Kairos, Chronos, and Corban

2 Chronicles 27:6
“So Jotham became mighty, because he ordered his ways before the Lord his God.”

Jotham was a king of Judah. Here’s a description of Jotham, according Easton’s Bible Dictionary:

“The son and successor of Uzziah on the throne of Judah. As during his last years Uzziah was excluded from public life on account of his leprosy, his son, then twenty-five years of age, administered for seven years the affairs of the kingdom in his father’s stead (2 Chronicles 26:21, 23; 27:1). After his father’s death he became sole monarch, and reigned for sixteen years (B.C. 759-743). He ruled in the fear of God, and his reign was prosperous. He was contemporary with the prophets Isaiah, Hosea, and Micah, by whose ministrations he profited. He was buried in the sepulchre of the kings, greatly lamented by the people (2 Kings 15:38; 2 Chronicles 27:7-9).”

Jotham “became mighty, because he ordered his ways before the Lord his God” (2 Chronicles 27:6).

It is basic virtue to have properly ordered lives. After all, God is not a God of confusion but of peace (1 Corinthians 14:33). Paul even exhorts Timothy to seek men who have well ordered lives. He tells Timothy to look for men who have well-managed households, in order to fill the office of elder in the church:

1 Timothy 3:4-5
“He must manage his own household well, with all dignity keeping his children submissive, for if someone does not know how to manage his own household, how will he care for God’s church?”

The same requirements are also needed for appointing deacons:

1 Timothy 3:12
“Let deacons each be the husband of one wife, managing their children and their own households well.”

Recently, someone posted about the order of priority in our lives on Facebook. It sparked a great conversation:

“Biblically speaking, in what order should our priorities lie? Here’s my list:

1) God (bible study/worship/obedience)
2) Wife
3) Children
4) Family
5) Church (anything outside of Sunday worship)
5) Job

Is there things you would add to this list? Change? Why?”

It’s important to regularly assess our priorities; to periodically evaluate our lives, and make sure that we are properly attending to that which requires the most attention at a given moment. I say “at a given moment” because what seems to be right one time, may not be right at another time. Sometimes, however, our priorities need a little tweaking. The point that I’m trying to make is that a rigid chronology or a fixed order of priorities for day to day living can be extreme. Take this account of where Jesus rebukes the Pharisees with respect to their prideful chronology of priorities:

Mark 7:9-13
“And He said to them, “You have a fine way of rejecting the commandment of God in order to establish your tradition! For Moses said, Honor your father and your mother’; and, Whoever reviles father or mother must surely die.’ But you say, ‘If a man tells his father or his mother, “Whatever you would have gained from me is Corban”’ (that is, given to God)— then you no longer permit him to do anything for his father or mother, thus making void the word of God by your tradition that you have handed down. And many such things you do.”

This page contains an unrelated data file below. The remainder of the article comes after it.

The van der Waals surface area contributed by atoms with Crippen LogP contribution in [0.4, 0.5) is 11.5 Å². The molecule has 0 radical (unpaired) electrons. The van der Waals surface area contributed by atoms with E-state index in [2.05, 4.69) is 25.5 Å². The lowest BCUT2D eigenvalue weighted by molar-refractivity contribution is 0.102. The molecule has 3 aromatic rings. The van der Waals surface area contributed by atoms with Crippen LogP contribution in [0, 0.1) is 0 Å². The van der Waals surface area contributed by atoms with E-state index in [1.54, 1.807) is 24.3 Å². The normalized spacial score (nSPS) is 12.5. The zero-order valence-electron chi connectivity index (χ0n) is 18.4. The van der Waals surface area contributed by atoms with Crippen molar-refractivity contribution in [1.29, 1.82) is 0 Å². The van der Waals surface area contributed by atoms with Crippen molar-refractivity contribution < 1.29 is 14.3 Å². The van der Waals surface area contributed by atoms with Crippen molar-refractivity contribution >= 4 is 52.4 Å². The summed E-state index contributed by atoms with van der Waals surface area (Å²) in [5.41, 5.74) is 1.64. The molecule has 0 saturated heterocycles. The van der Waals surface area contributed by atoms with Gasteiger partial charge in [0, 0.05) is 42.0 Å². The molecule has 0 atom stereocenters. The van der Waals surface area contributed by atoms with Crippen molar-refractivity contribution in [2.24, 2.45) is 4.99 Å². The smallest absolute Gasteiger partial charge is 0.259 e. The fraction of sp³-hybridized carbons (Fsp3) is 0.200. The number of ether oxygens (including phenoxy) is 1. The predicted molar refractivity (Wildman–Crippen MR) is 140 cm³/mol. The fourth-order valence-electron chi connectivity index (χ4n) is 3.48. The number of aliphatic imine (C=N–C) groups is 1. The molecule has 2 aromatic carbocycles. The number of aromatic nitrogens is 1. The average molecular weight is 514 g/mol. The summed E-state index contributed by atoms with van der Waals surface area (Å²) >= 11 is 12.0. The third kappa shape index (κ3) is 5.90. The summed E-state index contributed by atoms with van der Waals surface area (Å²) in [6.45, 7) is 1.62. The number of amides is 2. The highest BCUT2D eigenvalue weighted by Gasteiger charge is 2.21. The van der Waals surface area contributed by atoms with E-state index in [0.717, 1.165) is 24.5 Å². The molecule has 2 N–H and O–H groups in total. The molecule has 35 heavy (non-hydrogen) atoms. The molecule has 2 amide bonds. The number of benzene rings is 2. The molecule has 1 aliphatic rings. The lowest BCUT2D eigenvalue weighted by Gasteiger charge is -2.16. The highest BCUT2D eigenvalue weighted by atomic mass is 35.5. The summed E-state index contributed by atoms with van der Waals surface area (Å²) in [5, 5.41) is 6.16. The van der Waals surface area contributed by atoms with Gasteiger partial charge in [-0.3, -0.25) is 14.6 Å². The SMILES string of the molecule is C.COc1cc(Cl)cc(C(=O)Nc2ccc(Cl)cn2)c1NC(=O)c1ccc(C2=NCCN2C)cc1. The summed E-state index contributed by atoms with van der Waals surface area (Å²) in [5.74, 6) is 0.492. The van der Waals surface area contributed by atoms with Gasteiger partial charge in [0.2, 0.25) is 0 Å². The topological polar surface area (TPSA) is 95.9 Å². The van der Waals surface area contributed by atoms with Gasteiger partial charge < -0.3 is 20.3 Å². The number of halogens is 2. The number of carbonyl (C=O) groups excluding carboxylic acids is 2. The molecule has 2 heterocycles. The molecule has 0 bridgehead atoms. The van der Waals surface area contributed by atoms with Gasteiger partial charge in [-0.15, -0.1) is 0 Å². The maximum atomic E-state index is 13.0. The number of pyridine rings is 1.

Do you see what the Pharisees were doing? They were manipulating what I would call “chronos priority” (a sequential order of priority), in order to feed their selfishness. In other words, the Pharisees cunningly used putting God first (who should always come first) in order to avoid caring for their parents. It was quite clever, because God is to come before everything else in life. But, Jesus saw right through it. By doing such, the Pharisees ignored what I would call “kairos priority” (a logical order of priority). By ignoring such, the Pharisees ignored wisdom and discernment. They knew better, and that’s why Jesus rebuked them. They should have recognized the virtue in helping their parents. Such was the God honoring thing to do in that situation.

This was my response to the Facebook post:

“In the sense of kairos, a logical order, yes. In terms of day to day chronos, one must use wisdom and discernment.”

Another person answered this way:

“Some of these run parallel. From a worldview perspective priorities can be set, though all are under Christ. The hierarchy presented creates compartmentalized thinking which allows many to separate their religious life from their normal walk.”

And such is what the Pharisees did. They separated “their religious life from their normal walk”.

May we (Christians) be careful to avoid doing the same: covering our selfishness by masking it with false virtue. But when we do… we must repent, and also remember that we have an advocate with the Father…

1 John 2:1-2
“​My little children, I am writing these things to you so that you may not sin. But if anyone does sin, we have an advocate with the Father, Jesus Christ the righteous. He is the propitiation for our sins, and not for ours only but also for the sins of the whole world.”

Godspeed, to the brethren!

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